• the Risiera di San Sabba: an important first stop for history buffs, this is a challenging leap into Trieste's past. A rice-husking factory from 1913 to 1943, the Nazis turned it into a prison camp for the deportation and elimination of partisans, hostages, political prisoners and Jews;
  • the Grotta Gigante of Trieste: a spectacular karstic cave almost 100 metres high. Exploring it will take you on a walk of about 850 metres, descending to a depth of 100 metres; 
  • the Museo Revoltella: a modern art gallery founded in 1872 by Baron Pasquale Revoltella, an important figure in 19th-century Trieste society. On display are works by Giorgio De Chirico and Francesco Hayez, among others; 
  • the Faro della Vittoria (“Beacon of Victory”): a patriotic monument built in 1923. In addition to commemorating the Italian sailors who fell during the First World War, it also provides spectacular views of Trieste;
  • the Castle of San Giusto: an icon of Trieste, commissioned by the emperors of Austria as a fortress to defend and guard the city. Its halls house a museum displaying medieval weaponry;
  • the Trieste Piazza Unità d’Italia: a truly unmissable site. Born as Piazza San Pietro, it became Piazza Grande and finally Piazza Unità. The neoclassical, Viennese style of the surrounding architecture is stunning. It is one of the largest squares overlooking the sea in Europe.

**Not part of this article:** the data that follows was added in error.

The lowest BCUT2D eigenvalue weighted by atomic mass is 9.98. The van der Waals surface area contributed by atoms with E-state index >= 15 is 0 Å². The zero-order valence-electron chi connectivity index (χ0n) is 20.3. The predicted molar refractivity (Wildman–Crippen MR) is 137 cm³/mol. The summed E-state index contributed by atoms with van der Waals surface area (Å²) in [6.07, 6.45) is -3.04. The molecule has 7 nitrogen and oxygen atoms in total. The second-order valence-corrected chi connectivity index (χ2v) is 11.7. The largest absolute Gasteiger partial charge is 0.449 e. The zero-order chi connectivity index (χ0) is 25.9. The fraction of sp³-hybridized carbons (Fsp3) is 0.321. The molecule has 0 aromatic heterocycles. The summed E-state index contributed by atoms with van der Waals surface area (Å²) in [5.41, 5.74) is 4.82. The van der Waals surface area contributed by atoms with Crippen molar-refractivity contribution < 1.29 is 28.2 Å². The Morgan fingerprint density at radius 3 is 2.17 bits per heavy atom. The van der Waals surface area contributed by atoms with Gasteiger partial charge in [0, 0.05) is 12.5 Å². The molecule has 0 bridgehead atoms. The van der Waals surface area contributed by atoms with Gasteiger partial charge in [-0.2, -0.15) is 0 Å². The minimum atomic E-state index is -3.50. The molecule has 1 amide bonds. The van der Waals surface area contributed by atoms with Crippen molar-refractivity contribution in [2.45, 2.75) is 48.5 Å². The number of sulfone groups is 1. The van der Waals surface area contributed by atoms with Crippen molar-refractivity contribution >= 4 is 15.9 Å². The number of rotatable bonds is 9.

If you have time to spare, it is worth visiting the Miramare Castle, the Trieste Roman Theatre, the Cathedral of San Giusto, the Molo Audace and finally Borgo Teresiano, one of the city's most fascinating quarters.

3. 3 ideas on what to do in Trieste

Besides a city tour, there are plenty of options when it comes to what to do in Trieste. Our first recommendation is to visit the historic cafés of Trieste, which have seen many great names in literature pass through their doors. The most popular include:

  • Caffè degli Specchi;
  •  Caffè Tommaseo;
  • Café San Marco;
  • Café Pirona.

The little ones are sure to love the Trieste Adventure Park, one of the first adventure parks in Italy.

Another popular pastime is shopping in Trieste. There are three pedestrian streets bursting with shops and boutiques:

  • the Via San Nicolò/Borgo Teresiano area;
  • the Ghetto/Cavana area in Cittavecchia;
  • viale XX Settembre.

4. What to eat in Trieste: 9 unmissable typical dishes

Trieste boasts rich flavours and a unique culinary tradition inspired by dishes from the Balkans and Central and Eastern Europe. What to eat in Trieste? You simply have to try the most typical (and delicious) dishes:

  • cevapcici, spiced mixed-meat sausages;
  • jota, a soup of sauerkraut, potatoes and beans with pork;
  • bread gnocchi, made with stale bread, milk, spices, parsley and speck or ham;
  • patate in tecia, spiced and sautéed potatoes.

Other specialities of Trieste cuisine well worth tasting include: pinza, presnitz, putizza, goulash and sardoni in savor.